Barn Owls of West Berkshire
A talk by John Dellow, followed by a practical session of pellet dissection
5 May 2016
John introduced himself as representing the West Berkshire Countryside Society, a body that was born out of the former FWAG a few years ago, and now comprises three groups: a barn owl group, friends of Bucklebury Heath, and a volunteers' group. He encouraged questions to be asked whenever they occurred to members of the audience, and the evening proceeded in a lively, interactive fashion, and the many tangents, once explored, were deftly eased back on course.
The barn owl group mounts, maintains and monitors a number of nest boxes throughout West Berkshire and has recently increased its coverage to around 150 boxes. These are mostly the Kintbury area between Newbury and Hungerford, and the Pang Valley between the M4 and A4, with a lesser cluster north of the motorway on the Yattendon Estate. The extremities are located in Ramsbury (W), Fobney (E), Hedley (S) and Chaddleworth (N).
Starting off with the photo of a "brancher" (a pre-fledge juvenile), found sitting on a nearby branch when he was checking a box, John explained the barn own is not the one that goes 'twit twoo' - that's the tawny owl. The barn owl, with its pale feathers, is silent in flight, usually making a noise only in the box. Examples photographed at Severall's Farm, Bradfield and Marlston Farm, Bucklebury, had been ringed for the purposes of research and records sent to the BTO.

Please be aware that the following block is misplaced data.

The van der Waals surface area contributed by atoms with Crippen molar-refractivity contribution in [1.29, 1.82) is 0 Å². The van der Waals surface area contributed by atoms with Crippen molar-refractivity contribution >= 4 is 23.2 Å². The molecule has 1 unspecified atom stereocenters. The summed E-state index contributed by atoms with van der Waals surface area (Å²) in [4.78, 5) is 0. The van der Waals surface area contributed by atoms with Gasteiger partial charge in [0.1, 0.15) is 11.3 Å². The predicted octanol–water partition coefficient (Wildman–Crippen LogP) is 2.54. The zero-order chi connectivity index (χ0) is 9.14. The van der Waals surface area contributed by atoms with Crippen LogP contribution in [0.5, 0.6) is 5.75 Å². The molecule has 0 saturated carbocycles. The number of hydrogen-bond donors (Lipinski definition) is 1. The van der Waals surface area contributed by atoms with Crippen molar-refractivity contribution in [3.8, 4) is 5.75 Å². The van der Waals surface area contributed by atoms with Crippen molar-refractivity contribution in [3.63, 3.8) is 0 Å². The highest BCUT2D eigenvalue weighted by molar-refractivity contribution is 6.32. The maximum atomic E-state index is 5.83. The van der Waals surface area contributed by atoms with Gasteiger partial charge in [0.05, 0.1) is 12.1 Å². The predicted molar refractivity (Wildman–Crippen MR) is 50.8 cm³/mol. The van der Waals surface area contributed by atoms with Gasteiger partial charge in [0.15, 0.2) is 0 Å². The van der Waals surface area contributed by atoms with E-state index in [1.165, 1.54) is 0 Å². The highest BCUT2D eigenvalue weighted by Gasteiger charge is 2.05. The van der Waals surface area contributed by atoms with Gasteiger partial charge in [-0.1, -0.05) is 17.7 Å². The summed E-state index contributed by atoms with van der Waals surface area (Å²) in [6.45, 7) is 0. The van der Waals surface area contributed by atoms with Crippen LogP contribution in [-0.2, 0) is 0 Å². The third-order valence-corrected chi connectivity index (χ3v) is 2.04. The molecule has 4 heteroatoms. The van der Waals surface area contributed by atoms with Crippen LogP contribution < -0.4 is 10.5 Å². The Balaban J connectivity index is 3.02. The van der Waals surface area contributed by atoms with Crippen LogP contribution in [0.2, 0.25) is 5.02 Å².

Barn Owl Calendar
Barn owls lay their eggs at the end of April and incubate them to end of May or early June. Surveys take place at the end of June, give or take a couple of weeks. Adults are very placid, willing to allow people to handle their young - unlike tawny owls which get very nasty when their box is opened. John recounted a time when one flew at him and took a lump out of his ear! He showed a photograph of local ringer, Pat Martin, ringing a still-fluffy juvenile. It takes ten weeks for the chicks to fledge, so there is not much summer left for a second brood unless the conditions have been exceptional. Surveying takes place in July, and then just selectively in September, at locations where second broods are considered likely.
The short tailed field vole is the key element in the barn owl's diet and their availability affects the owls' breeding success. Field voles thrive on a 3/4-year cycle and so while the figures for recent years appear to fluctuate wildly, it is probably the exceptional abundance of voles that explains the conspicuously higher numbers in 2014.